Food-Export Restrictions Undermine Goal Of Food Security
“Although food prices remain below their February 2011 peak, and the situation has not yet reached international crisis proportions, the recent spike is cause for serious concern,” Robert Hormats, U.S. under-secretary of state for economic growth, energy, and the environment, writes in this Foreign Policy opinion piece, adding, “That’s why it’s especially important now that countries not make matters worse, as some have done in recent years in the face of food shortages.” He continues, “In response to popular demands, governments in some exporting countries have in the past imposed restrictions on the sale abroad of domestically produced agricultural output,” noting, “These measures have taken many forms, such as export quotas, prohibitive export taxes, or outright bans.”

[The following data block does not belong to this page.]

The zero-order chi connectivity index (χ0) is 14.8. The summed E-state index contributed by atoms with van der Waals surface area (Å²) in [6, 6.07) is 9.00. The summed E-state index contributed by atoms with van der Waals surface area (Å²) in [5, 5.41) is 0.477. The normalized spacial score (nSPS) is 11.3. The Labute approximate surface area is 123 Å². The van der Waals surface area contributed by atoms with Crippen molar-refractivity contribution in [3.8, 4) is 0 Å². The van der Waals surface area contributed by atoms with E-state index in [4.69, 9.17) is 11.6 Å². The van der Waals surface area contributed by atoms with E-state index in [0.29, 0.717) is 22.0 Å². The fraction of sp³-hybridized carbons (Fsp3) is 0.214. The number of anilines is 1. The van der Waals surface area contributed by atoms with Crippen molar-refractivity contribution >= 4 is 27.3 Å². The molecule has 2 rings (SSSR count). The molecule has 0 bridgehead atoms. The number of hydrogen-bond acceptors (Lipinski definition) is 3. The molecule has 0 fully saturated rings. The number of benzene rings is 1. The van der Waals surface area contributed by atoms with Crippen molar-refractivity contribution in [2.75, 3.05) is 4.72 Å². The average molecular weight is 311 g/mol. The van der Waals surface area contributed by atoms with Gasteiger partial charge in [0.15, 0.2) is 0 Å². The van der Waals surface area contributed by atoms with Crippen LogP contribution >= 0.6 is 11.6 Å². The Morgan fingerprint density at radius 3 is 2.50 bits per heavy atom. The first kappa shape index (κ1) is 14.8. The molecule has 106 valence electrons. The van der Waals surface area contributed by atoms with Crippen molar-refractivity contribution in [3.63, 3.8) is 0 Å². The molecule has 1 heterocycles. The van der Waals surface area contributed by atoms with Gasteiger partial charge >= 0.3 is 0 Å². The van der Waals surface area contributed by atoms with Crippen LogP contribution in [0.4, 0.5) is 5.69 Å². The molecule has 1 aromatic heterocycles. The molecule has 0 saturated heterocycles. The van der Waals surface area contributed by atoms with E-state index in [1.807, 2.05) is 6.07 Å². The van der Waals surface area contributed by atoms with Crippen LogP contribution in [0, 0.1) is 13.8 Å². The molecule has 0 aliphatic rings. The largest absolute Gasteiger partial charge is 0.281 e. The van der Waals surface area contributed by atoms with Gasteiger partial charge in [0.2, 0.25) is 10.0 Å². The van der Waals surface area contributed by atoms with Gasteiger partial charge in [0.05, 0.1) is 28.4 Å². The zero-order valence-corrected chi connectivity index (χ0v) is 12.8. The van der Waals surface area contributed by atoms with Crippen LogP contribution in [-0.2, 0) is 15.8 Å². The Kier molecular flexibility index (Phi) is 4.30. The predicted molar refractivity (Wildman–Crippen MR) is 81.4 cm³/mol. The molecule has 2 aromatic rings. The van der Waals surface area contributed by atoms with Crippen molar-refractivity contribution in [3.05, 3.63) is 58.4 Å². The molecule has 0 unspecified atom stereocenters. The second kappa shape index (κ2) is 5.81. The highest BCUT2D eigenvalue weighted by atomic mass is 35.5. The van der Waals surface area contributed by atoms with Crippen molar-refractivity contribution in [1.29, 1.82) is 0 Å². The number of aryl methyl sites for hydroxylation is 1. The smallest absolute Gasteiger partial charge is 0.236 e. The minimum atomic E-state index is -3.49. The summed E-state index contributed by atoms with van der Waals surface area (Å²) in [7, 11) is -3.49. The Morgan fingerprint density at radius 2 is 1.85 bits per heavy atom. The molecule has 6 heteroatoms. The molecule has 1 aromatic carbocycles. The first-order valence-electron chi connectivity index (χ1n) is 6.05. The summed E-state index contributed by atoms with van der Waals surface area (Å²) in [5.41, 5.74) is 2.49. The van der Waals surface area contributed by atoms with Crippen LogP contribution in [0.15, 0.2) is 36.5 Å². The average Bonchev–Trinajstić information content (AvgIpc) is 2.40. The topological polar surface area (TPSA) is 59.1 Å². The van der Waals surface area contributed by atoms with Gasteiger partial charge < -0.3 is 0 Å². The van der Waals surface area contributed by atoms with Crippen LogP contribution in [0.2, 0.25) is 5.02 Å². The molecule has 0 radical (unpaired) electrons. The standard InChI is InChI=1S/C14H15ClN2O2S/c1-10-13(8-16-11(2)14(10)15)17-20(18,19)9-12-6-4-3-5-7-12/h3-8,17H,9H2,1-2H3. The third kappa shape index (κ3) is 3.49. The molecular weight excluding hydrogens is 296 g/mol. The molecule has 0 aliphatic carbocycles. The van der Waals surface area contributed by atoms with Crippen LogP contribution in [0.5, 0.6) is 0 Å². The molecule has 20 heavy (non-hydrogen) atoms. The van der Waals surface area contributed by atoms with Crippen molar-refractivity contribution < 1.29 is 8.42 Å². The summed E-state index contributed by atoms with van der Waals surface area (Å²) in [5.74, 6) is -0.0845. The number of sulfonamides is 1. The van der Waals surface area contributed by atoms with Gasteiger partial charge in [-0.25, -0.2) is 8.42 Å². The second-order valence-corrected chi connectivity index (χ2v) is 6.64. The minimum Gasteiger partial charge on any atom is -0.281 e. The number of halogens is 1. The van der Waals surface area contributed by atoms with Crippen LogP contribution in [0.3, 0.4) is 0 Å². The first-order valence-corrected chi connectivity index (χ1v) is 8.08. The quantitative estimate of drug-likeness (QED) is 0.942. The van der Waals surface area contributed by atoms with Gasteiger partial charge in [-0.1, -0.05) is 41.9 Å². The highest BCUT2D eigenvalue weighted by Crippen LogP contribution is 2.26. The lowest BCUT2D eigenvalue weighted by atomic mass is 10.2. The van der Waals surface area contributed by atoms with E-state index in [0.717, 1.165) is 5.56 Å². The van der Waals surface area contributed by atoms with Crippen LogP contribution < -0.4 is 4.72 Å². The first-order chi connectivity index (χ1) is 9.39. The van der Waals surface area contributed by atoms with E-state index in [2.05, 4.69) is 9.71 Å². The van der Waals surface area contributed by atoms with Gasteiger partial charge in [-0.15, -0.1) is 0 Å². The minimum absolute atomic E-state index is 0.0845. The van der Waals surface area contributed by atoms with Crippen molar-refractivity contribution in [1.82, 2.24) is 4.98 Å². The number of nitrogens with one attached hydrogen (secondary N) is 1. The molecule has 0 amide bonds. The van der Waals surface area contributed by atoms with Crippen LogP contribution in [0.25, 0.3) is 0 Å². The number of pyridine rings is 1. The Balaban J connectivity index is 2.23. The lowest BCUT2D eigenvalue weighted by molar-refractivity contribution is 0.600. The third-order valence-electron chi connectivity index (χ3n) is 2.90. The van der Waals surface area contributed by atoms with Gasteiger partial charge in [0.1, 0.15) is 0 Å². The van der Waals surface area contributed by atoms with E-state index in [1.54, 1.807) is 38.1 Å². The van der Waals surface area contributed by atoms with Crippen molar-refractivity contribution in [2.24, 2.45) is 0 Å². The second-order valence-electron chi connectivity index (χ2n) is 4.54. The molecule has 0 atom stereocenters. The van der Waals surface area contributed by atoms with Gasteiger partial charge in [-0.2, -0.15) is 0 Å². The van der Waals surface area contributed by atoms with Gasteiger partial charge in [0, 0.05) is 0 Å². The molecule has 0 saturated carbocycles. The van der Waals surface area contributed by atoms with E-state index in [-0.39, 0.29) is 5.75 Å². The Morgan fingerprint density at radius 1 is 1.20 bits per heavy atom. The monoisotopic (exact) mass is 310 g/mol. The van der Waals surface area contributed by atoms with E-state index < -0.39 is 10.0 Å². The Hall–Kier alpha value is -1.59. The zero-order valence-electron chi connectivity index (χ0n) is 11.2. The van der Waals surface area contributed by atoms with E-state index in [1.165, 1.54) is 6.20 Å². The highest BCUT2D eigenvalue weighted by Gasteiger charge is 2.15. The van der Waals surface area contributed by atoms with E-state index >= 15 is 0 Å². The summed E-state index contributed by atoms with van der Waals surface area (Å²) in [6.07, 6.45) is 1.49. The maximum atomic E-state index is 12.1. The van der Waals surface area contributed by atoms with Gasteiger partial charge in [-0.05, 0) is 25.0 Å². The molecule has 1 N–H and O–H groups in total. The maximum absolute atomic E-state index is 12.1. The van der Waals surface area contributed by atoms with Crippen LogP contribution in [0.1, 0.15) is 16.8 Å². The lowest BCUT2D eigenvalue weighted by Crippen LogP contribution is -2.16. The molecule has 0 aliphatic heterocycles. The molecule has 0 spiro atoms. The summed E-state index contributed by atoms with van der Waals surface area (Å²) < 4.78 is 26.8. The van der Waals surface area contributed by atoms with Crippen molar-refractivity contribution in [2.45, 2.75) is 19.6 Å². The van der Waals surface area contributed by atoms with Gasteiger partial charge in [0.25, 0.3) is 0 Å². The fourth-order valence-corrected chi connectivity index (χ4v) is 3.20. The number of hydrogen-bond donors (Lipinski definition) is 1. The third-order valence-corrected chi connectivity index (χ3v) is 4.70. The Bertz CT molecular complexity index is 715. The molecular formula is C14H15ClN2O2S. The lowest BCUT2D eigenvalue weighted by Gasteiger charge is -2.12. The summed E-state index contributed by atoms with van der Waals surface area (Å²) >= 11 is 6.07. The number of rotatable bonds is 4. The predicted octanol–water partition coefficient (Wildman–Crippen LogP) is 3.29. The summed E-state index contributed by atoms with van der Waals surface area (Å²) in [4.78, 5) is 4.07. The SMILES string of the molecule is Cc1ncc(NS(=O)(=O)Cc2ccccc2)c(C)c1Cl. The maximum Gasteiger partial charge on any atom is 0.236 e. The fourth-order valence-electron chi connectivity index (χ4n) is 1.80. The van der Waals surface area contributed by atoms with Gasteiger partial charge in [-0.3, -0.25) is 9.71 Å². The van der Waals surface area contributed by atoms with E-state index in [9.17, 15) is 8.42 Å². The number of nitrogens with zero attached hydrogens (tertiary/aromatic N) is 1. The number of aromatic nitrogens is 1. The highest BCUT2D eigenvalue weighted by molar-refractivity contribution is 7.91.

“But although export restrictions are generally implemented in the name of domestic food security, they rarely achieve that goal,” Hormats writes, adding, “The basic point is this: Food security cannot be viewed in zero-sum terms. The data are clear.” He provides examples to support his argument and continues, “It’s time for world leaders to acknowledge that export restrictions undermine the goal of food security.” He concludes, “While keeping crops at home through artificial export barriers may appear tempting for leaders in the short term, it causes great harm to the citizens of other countries, not to mention large segments of their own domestic populations. Food-export restrictions are, in short, bad and harmful policy” (8/23).